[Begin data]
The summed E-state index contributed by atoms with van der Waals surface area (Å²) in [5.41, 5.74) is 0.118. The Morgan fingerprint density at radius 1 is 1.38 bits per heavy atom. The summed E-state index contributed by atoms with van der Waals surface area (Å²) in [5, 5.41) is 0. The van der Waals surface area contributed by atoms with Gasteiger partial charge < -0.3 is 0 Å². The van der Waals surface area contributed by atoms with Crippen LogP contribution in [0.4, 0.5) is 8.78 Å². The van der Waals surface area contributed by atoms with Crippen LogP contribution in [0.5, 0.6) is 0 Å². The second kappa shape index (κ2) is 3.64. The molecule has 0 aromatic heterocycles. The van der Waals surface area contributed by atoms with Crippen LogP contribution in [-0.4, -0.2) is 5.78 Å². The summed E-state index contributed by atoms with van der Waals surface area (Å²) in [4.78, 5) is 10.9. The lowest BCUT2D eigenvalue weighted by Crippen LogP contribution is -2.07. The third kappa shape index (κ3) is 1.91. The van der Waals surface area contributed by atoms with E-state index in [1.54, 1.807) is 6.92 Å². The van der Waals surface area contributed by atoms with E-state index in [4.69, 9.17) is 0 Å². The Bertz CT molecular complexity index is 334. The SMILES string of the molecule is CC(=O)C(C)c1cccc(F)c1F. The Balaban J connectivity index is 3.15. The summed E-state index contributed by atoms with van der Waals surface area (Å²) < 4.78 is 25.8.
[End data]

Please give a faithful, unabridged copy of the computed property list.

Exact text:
The summed E-state index contributed by atoms with van der Waals surface area (Å²) in [5.41, 5.74) is 0.118. The Morgan fingerprint density at radius 1 is 1.38 bits per heavy atom. The summed E-state index contributed by atoms with van der Waals surface area (Å²) in [5, 5.41) is 0. The van der Waals surface area contributed by atoms with Gasteiger partial charge < -0.3 is 0 Å². The van der Waals surface area contributed by atoms with Crippen LogP contribution in [0.4, 0.5) is 8.78 Å². The van der Waals surface area contributed by atoms with Crippen LogP contribution in [0.5, 0.6) is 0 Å². The second kappa shape index (κ2) is 3.64. The molecule has 0 aromatic heterocycles. The van der Waals surface area contributed by atoms with Crippen LogP contribution in [-0.4, -0.2) is 5.78 Å². The summed E-state index contributed by atoms with van der Waals surface area (Å²) in [4.78, 5) is 10.9. The lowest BCUT2D eigenvalue weighted by Crippen LogP contribution is -2.07. The third kappa shape index (κ3) is 1.91. The van der Waals surface area contributed by atoms with E-state index in [1.54, 1.807) is 6.92 Å². The van der Waals surface area contributed by atoms with E-state index in [4.69, 9.17) is 0 Å². The Bertz CT molecular complexity index is 334. The SMILES string of the molecule is CC(=O)C(C)c1cccc(F)c1F. The Balaban J connectivity index is 3.15. The summed E-state index contributed by atoms with van der Waals surface area (Å²) < 4.78 is 25.8.